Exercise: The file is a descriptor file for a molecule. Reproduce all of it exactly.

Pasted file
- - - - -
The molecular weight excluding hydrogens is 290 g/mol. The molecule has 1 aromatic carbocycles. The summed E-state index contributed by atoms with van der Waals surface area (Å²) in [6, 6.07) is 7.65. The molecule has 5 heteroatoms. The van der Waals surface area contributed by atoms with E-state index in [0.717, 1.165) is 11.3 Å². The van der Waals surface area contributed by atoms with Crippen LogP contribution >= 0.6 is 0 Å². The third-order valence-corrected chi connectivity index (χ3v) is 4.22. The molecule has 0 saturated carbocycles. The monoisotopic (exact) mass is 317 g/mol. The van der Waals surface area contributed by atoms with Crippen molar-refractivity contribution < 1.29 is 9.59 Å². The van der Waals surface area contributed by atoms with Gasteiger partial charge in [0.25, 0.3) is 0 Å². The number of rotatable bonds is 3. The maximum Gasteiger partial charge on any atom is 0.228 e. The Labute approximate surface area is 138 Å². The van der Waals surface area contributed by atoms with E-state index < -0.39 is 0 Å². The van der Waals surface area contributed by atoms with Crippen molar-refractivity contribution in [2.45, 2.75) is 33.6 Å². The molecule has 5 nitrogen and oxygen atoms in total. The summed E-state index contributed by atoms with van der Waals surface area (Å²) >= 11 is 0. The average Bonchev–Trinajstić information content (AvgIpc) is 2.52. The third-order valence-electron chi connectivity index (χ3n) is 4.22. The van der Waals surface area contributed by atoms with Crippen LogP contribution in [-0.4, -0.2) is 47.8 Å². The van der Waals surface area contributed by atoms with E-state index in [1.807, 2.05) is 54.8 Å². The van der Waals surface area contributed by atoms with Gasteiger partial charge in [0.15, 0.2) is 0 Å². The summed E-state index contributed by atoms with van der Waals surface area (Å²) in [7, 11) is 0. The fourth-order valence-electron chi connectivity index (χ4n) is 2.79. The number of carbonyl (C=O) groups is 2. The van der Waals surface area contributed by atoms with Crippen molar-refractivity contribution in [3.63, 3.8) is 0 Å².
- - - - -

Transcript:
The molecular weight excluding hydrogens is 290 g/mol. The molecule has 1 aromatic carbocycles. The summed E-state index contributed by atoms with van der Waals surface area (Å²) in [6, 6.07) is 7.65. The molecule has 5 heteroatoms. The van der Waals surface area contributed by atoms with E-state index in [0.717, 1.165) is 11.3 Å². The van der Waals surface area contributed by atoms with Crippen LogP contribution >= 0.6 is 0 Å². The third-order valence-corrected chi connectivity index (χ3v) is 4.22. The molecule has 0 saturated carbocycles. The monoisotopic (exact) mass is 317 g/mol. The van der Waals surface area contributed by atoms with Crippen molar-refractivity contribution < 1.29 is 9.59 Å². The van der Waals surface area contributed by atoms with Gasteiger partial charge in [0.25, 0.3) is 0 Å². The number of rotatable bonds is 3. The maximum Gasteiger partial charge on any atom is 0.228 e. The Labute approximate surface area is 138 Å². The van der Waals surface area contributed by atoms with E-state index < -0.39 is 0 Å². The van der Waals surface area contributed by atoms with Crippen molar-refractivity contribution in [2.45, 2.75) is 33.6 Å². The molecule has 5 nitrogen and oxygen atoms in total. The summed E-state index contributed by atoms with van der Waals surface area (Å²) >= 11 is 0. The average Bonchev–Trinajstić information content (AvgIpc) is 2.52. The third-order valence-electron chi connectivity index (χ3n) is 4.22. The van der Waals surface area contributed by atoms with Crippen LogP contribution in [-0.4, -0.2) is 47.8 Å². The van der Waals surface area contributed by atoms with E-state index in [1.807, 2.05) is 54.8 Å². The van der Waals surface area contributed by atoms with Gasteiger partial charge in [0.15, 0.2) is 0 Å². The summed E-state index contributed by atoms with van der Waals surface area (Å²) in [7, 11) is 0. The fourth-order valence-electron chi connectivity index (χ4n) is 2.79. The number of carbonyl (C=O) groups is 2. The van der Waals surface area contributed by atoms with Crippen molar-refractivity contribution in [3.63, 3.8) is 0 Å².